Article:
• It is always good to hear from you, Q! It grieves me that your experiences parallel Jacqui’s and Susanne’s. (For those who may not know them, Jacqui blogs at jacquishofargirl.org and dailypoetblog.wordpress.com. Susanne blogs at enteringthepromisedland.wordpress.com.) Sadly, I have heard this before. Jesus instructed us to love one another (John 13: 34). In fact, we are to be identified by that trait (John 13: 35). If we fail to love others, then we fail in a very fundamental way as Christians. I agree completely with you that loneliness can be piercing, and that Christ, Himself, was often lonely. Jesus’ separation from the Father, while bearing our sins on the cross, has been described as the most painful aspect of the crucifixion for Him. Let us hope we do better.

  4. Hi Anna,

    I have sent a request to Jacqui’s site, another new experience for me.

    In the organization that I was apart of for 40yrs, the main consensus was if you did not get in, get involved, pay your dues (tithing etc.) or break any of the many unspoken rules you were iced out! Shunned! If you sought fellowship with them they would not respond to you. You never learned what grave sin you committed, so you couldn’t rectify your wrong! If indeed you even did such a dire thing?!?!? I was shunned and Iced out and never knew why! It was baffling, confusing, as well as exasperating! I was so fearful of rejection that I could not face reality! That reality was in fact that I WAS Being Rejected! It happened, but fear kept me locked into trying anyway. Geeze I just needed and wanted to be loved! My family didn’t and I had heard that Gods people would! But they did not! I finally woke up and when I did, I broke away from them and no I no longer associate with them. They have LOST ME! Forgive them yes, trust them, NO MORE!

    • Oh, Q! This is heartrending. I am glad, however, that you chose to share the details. I’m sure they will benefit others.

      My own view is that there are individuals and even groups holding themselves out as Christian which are little more than charlatans and cults. These so called “Christians” do great harm, not only to individuals like yourself, but to the very name of Christianity. I cannot tell you how it grieves me that you were starved for love for so long by this counterfeit! As you say, the loss was theirs. But there will, I believe, be eternal consequences, as well.

      At Matthew 7: 15 the Lord warns of false prophets who come in sheep’s clothing, but inwardly are “ravenous wolves“. Matthew 7: 22-23 continues: “Many will say to Me…[at the Final Judgment], ‘Lord, Lord, have we not prophesied in Your name, cast out demons in Your name, and done many wonders in Your name?’ And I will declare to them, ‘I never knew you; depart from Me, you who practice lawlessness.'”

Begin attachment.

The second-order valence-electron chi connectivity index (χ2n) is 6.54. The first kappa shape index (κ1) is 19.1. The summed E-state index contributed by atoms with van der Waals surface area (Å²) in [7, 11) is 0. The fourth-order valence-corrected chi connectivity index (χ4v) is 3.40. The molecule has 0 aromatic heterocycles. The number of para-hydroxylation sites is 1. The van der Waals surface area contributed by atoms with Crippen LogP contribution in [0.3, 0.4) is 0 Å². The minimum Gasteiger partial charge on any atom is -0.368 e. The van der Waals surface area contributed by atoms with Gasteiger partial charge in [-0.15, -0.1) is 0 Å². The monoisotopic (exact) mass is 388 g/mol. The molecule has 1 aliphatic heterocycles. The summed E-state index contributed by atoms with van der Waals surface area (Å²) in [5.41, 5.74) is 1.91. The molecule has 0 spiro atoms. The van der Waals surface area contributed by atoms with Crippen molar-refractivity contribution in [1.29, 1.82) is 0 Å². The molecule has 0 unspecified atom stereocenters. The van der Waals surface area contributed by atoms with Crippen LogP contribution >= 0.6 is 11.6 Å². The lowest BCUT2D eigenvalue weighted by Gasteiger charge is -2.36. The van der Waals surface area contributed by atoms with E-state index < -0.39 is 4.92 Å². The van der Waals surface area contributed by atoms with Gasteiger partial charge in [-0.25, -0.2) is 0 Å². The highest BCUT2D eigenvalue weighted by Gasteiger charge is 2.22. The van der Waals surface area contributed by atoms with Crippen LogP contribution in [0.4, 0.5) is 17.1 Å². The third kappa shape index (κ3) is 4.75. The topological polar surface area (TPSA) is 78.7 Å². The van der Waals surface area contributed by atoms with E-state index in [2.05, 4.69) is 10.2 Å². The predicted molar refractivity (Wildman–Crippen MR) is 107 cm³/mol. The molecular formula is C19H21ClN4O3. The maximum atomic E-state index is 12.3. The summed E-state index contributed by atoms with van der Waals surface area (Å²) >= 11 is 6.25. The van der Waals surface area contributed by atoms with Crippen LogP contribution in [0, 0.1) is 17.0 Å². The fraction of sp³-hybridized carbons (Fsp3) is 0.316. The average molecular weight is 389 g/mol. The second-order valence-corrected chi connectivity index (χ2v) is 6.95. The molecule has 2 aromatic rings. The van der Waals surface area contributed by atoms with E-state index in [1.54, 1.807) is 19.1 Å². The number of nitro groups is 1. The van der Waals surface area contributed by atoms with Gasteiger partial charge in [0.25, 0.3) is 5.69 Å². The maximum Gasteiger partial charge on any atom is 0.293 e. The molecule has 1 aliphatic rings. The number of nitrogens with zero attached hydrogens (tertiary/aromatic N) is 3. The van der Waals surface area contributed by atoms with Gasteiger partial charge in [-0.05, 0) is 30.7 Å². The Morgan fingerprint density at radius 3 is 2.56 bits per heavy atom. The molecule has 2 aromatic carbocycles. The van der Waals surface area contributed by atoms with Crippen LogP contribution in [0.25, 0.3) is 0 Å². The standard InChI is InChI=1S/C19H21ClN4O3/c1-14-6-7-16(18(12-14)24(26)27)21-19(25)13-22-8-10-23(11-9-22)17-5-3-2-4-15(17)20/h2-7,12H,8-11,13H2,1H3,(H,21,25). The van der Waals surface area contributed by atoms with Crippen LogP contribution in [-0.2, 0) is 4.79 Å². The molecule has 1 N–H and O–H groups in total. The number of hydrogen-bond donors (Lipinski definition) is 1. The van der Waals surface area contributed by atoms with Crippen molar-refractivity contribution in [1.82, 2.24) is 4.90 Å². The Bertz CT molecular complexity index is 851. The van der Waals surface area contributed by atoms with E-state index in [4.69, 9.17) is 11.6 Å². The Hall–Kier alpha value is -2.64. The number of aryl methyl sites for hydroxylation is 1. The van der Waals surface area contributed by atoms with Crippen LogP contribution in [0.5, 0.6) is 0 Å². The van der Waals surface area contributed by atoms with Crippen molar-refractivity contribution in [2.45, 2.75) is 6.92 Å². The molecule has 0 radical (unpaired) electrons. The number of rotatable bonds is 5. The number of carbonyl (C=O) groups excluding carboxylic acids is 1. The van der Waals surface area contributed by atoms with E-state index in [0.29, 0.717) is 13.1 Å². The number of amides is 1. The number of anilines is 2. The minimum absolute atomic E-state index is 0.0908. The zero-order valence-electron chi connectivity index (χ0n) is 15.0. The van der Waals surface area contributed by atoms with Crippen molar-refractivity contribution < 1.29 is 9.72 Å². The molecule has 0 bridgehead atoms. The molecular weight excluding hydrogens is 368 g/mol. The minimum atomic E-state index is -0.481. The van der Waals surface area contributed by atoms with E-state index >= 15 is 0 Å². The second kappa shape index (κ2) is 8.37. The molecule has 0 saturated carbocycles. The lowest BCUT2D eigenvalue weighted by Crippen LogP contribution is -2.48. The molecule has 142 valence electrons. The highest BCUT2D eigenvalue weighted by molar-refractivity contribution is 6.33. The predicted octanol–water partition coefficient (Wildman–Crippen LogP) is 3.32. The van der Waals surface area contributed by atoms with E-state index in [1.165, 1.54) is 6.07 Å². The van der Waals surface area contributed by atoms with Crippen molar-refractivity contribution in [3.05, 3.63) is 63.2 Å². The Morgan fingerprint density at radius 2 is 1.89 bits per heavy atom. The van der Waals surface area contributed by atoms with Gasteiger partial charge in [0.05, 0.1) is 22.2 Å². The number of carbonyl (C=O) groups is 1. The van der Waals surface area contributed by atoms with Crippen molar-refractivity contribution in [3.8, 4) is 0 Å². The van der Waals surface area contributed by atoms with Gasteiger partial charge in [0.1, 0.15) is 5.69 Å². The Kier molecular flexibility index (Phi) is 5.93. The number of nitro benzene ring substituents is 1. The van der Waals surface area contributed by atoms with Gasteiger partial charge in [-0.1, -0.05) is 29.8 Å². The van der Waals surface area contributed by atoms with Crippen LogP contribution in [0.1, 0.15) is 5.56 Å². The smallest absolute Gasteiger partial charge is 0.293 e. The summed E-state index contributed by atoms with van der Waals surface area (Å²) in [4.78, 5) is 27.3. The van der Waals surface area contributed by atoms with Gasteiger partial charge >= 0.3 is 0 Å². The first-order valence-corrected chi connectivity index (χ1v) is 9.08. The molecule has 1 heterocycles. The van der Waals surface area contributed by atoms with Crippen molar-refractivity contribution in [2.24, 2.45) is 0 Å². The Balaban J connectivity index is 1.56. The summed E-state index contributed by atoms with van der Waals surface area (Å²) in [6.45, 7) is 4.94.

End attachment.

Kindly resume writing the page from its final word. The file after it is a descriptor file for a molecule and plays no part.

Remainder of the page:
• jacqui Julyan

        Dear Anna, I’ve been following this article and comments and you are right there will be dire consequences and this grieves me. I was demonized and called evil and they didn’t even know me. As a single parent I gave once in tithes £1,000, I writhe now in horror. It never occurred to me it was counterfeit in truth I didn’t really know what this word meant. Like Q said the reality was I was being rejected. I never thought of that at the time. I saw some dispicable things go on in the name of Christ so bad I should have called the police but fear was their rule. I had despicable things done to me. But now I understand and God is loving and healing me in His love. It has taken quite a time, and still does to understand what love is. God Bless Anna …. jacqui xx

      • It is distressing to know you suffered all this, and at the hands of supposed Christians. But you bring up an important point, Jacqui. Some of the activities by organizations operating under this guise may well be criminal.

        Passing themselves off as “messiahs” of some type, cult leaders have engaged in forced sex with male and female members of their congregation, practiced polygamy, “married” underage girls, committed fraud, lived in luxury on the voluntary (and not so voluntary) contributions of their sometimes destitute followers, and by the way evaded taxes.

        Consider Warren Jeffs, former head of the Fundamentalist Church of Jesus Christ of Latter Day Saints (convicted of rape); Charles Manson (convicted of murder); or Jim Jones, at whose direction the mass murder-suicide at Jonestown took place.

        Not all cults are so large or well known. But their tactics are similar.

        Cult followers are often hurt and isolated individuals, seeking love and acceptance. Initially, the cult seems a warm and welcoming place — a substitute for the loving family they never had. But, all too soon, followers are actively manipulated (just as you and Q describe) until their will is broken.

        What often shields cults from inquiry is the shame followers who have left the cult experience. This is akin to the self-blame rape victims may feel. It can take a very long time for former cult followers to come forward.

        In truth, self-blame is another form of abuse. Cults rely on it. Self-blame can magnify followers’ real and perceived inadequacies, in effect, paralyzing them. But cult followers were victimized for the sake of ego/pride, power, sex, and monetary gain. They did not victimize others.

        That you (and Q) managed to escape these abusive religious settings is a tribute to your strength. That you were not embittered to the point of rejecting God altogether is nothing short of a miracle. May our loving God comfort and heal you.

        A.

  5. Powerful post!! You are so right. Victims are not the guilty party. Love what you said here, “Victims, however, have been more sinned against than sinning.” So many deep wounds have been inflicted upon victims of all ages, leading to brokenness with intense feelings of guilt… but they have no reason to feel guilty. They are innocent victims.